Activists push for a repeal of 'anti-sanctuary cities' law

Senate Bill 4 has been the law of the land for close to two years now.

"This is simply a mechanism such that when someone who has a criminal record, who is wanted by ICE, they're going be held and detained and turned over to ICE. If you are here, regardless of what your status and you have not committed a crime that makes you subject to an ICE detainer, you have no problems whatsoever," said Abbott back in 2017. 

However, some still feel that the law targets immigrant communities. The fight to repeal it is still ongoing. 

“I filed SB 672, the whole purpose is to repeal what I believe is an unjust, an un-American law that's really a discriminatory law, because there is no way to really decide who you're going to ask whether you're here legally or not other than based on their looks,” said State Sen. Jose Menendez, (D)-San Antonio.

Menendez attended a rally to repeal SB 4 on Monday. He says he sees and hears the effects of the law all the time.

“There's a guy in San Antonio who was walking to H-E-B, who was born in the U.S., raised in Mexico. So he gets to H-E-B and the border patrol guy asked him for his papers, doesn't have papers, they deport him. He's a U.S. citizen deported,” said Menendez.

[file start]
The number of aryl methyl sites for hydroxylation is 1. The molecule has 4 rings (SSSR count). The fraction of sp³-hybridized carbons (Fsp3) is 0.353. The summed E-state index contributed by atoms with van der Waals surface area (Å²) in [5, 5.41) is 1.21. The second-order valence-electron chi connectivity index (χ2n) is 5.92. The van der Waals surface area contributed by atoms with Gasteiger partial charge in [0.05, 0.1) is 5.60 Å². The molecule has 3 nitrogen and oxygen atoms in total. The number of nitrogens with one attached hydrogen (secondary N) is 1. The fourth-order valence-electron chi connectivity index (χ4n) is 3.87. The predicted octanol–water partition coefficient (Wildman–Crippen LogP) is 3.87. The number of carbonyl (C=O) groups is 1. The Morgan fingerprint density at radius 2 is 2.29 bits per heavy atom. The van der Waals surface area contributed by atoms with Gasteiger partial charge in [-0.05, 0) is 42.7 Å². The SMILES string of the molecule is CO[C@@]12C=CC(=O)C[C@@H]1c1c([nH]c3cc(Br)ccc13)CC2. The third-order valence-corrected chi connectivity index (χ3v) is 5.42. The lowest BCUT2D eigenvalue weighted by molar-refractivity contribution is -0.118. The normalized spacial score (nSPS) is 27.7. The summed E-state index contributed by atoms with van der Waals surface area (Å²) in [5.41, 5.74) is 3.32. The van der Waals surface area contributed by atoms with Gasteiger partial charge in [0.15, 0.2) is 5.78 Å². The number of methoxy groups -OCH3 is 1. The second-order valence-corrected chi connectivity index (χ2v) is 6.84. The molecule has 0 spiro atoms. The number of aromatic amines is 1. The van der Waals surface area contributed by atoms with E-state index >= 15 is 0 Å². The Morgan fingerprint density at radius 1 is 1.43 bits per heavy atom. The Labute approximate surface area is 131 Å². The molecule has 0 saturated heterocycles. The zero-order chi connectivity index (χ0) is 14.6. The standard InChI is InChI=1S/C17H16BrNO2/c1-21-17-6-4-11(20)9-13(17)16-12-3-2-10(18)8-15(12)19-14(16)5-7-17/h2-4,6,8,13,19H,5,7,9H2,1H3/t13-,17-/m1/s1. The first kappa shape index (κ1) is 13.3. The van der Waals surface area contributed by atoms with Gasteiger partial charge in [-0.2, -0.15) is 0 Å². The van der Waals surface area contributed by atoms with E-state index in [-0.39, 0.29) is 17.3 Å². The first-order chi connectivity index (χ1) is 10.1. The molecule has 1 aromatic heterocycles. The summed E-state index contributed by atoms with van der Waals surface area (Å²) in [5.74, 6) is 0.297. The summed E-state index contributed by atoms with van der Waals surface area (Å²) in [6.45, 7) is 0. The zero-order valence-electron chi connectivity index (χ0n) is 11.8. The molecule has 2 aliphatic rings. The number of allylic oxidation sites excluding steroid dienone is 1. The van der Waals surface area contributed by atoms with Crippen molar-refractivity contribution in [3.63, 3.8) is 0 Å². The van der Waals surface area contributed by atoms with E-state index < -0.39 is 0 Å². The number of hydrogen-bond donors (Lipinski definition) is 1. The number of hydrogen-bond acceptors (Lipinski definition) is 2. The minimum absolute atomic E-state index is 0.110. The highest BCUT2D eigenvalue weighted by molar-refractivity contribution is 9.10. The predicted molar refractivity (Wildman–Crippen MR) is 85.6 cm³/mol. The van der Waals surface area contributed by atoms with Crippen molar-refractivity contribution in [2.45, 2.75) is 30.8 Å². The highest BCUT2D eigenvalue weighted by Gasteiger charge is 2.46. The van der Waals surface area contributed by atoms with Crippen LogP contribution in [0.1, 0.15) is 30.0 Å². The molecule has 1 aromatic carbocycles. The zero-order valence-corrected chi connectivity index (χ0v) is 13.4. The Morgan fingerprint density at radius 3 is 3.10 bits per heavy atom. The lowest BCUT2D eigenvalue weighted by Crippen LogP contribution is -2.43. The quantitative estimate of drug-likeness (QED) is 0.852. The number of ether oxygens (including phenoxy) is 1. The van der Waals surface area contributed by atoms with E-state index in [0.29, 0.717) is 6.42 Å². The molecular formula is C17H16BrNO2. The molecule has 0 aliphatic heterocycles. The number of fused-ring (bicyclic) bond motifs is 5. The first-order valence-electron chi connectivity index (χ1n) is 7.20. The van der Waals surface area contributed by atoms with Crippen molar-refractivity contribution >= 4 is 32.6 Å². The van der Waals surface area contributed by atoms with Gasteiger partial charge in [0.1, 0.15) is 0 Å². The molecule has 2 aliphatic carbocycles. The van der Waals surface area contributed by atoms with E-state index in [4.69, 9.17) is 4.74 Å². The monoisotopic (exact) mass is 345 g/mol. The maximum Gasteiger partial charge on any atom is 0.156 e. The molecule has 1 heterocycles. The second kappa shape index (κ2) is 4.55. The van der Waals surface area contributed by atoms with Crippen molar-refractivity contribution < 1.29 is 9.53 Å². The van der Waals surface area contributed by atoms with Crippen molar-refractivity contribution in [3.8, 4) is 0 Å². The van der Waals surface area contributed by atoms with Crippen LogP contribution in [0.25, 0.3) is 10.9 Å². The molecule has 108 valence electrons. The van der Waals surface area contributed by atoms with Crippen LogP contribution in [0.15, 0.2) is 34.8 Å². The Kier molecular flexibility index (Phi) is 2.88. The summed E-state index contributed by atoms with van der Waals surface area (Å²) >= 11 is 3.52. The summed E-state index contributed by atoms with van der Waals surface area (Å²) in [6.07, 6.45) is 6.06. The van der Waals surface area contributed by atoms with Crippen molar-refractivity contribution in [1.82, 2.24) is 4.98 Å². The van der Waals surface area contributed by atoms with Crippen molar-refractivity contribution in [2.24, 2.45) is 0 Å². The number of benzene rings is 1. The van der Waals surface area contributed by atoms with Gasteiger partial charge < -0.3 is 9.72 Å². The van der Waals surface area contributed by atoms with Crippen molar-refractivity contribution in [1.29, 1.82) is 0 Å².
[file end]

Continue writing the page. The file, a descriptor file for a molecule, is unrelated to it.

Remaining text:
United We Dream, Fuerza Texas and Grassroots Leadership are just a few of the groups that were present at the Capitol calling on lawmakers to repeal the law. Menendez says the law actually makes communities less safe because many people will no longer call police.

“If you have a household with multiple members of the family, all of them legal, but maybe one is in the process of getting their documents or they've overstayed their visa by a little bit, you probably won't call because you're afraid that something might happen to one of your loved ones,” said Menendez.

“How many students at UT overstay their visas? So what are you going to do? You're going to deport them too?” said Menendez.

Menendez has some supporters such as representative Rafael Anchia, who also filed a repeal bill. Even though Menendez thinks the fight will be tough, he says he will try anyway.

“They probably won’t let me get a hearing, they probably won't entertain it. But they need to know. Because the moment something changes in this building, the moment that we do, we are ready to go and that's why it's there,” said Menendez.